The research team compared the impact of either a slight smile (with only the edges of the lips turned upwards) or a broad smile (showing teeth) in sales settings. The results of their investigations showed that consumers were more persuaded by slight smiles when those consumers were considering high-risk decisions – ie they were thinking about buying complex services or goods under uncertain circumstances. However, consumers were more persuaded by broad smiles when they were considering low-risk decisions – for example, when buying simple, inexpensive services.

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So, think about matching the intensity of your smile to the requirements of different situations. Smile only slightly when the people you’re dealing with are having to think hard about challenging, difficult issues. However, allow yourself to smile more broadly when the people you’re interacting with are making relatively simple decisions.

4. Focusing on what you say

Some alleged experts on body language have claimed that what you say (ie your words) matters less than how you say it (ie your body language). However, research proves otherwise.

Radford University researcher Keith Rasmussen Jr began a classic experiment by assembling video recordings of candidates being interviewed for a job. He then asked 80 viewers to watch the videos and rate the candidates on various criteria. Analysis of the data showed that more vigorous nonverbal behaviour (body language) was only beneficial when candidates’ interview responses were good. When candidates’ interview responses were poor, the effects of more dynamic body language were reversed and actually detrimental to how these candidates were perceived.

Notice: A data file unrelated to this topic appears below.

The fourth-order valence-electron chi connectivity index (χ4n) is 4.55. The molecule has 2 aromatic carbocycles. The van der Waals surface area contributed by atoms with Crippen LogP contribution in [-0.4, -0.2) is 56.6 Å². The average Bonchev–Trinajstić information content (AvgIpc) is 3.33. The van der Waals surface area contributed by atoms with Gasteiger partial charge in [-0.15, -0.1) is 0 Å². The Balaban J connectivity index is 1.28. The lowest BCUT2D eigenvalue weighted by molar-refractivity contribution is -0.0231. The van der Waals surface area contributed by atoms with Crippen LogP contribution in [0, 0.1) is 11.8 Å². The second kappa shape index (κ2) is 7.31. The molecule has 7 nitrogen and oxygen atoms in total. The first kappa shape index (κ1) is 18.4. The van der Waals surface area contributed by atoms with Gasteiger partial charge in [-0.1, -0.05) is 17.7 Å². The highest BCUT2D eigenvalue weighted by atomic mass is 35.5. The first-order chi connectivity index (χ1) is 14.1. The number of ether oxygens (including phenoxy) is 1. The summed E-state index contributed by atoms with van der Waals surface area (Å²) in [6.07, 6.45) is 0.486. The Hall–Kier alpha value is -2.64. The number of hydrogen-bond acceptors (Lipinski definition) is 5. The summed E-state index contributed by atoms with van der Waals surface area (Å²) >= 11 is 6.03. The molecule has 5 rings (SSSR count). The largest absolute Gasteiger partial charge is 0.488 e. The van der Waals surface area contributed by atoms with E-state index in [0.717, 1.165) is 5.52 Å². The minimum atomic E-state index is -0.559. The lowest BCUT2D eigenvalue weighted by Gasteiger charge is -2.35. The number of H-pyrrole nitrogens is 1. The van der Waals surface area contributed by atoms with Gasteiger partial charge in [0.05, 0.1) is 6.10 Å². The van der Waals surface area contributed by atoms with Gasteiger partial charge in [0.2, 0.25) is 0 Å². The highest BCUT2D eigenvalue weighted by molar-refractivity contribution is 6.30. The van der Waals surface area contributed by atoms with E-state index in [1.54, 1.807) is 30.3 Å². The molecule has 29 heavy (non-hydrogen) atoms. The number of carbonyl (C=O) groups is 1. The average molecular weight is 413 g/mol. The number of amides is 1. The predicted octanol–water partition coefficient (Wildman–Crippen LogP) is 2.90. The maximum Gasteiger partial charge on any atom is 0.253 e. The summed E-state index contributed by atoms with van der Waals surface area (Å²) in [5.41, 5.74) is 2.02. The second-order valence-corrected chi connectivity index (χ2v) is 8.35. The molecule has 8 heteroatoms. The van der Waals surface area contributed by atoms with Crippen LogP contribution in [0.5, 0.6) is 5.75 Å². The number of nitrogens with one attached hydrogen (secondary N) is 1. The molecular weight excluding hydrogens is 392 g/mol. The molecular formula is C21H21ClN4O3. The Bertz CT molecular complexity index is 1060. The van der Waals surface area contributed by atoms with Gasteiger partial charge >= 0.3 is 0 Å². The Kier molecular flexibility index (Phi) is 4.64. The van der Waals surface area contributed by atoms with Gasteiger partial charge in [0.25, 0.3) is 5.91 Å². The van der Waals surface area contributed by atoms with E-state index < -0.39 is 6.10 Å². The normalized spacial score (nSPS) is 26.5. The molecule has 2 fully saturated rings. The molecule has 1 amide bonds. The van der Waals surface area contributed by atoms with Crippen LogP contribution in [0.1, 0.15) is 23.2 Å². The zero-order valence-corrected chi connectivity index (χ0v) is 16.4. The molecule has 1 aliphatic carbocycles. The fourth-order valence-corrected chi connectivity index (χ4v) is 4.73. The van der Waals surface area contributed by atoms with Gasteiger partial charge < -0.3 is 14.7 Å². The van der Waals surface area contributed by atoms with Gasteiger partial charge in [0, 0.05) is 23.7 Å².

In other words, it matters most what you say rather than how you say it. To be most persuasive, make sure that you think carefully about your spoken arguments. Only when you are sure that your verbal content – your line of reasoning – is strong should you try to add in more body language such as the positive gestures mentioned above.

5. Practising to reduce disfluency

Psychologists define communication fluency as the smooth, uninterrupted flow of speech. In contrast, disfluency is characterised by disfluencies – interruptions – such as unintended, uncomfortable pauses, as well as phrases or even sounds that do not make sense.

One important finding in the research is that practice really matters. An investigation led by communication specialist Alexander Goberman at Bowling State University found that the best – most fluent – speeches tended to be given by speakers who practised sooner rather than later. That may sound obvious, but if it is genuinely so obvious, then why do all speakers not practise well in advance of an important speech rather than just before it?

In order to combine fluent words with effective body language then, consider practising for important speeches, presentations and meetings well ahead of time. When you practise, think not only about your words but also your body language. By rehearsing at least once – or even multiple times – you give yourself the best chance of communicating clearly and making a strong impression.

Author: Dr Rob Yeung is an organisational psychologist at leadership consulting firm Talentspace | Dr Rob's Twitter

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This article was first published in Student Accountant in July 2022Get the SA app now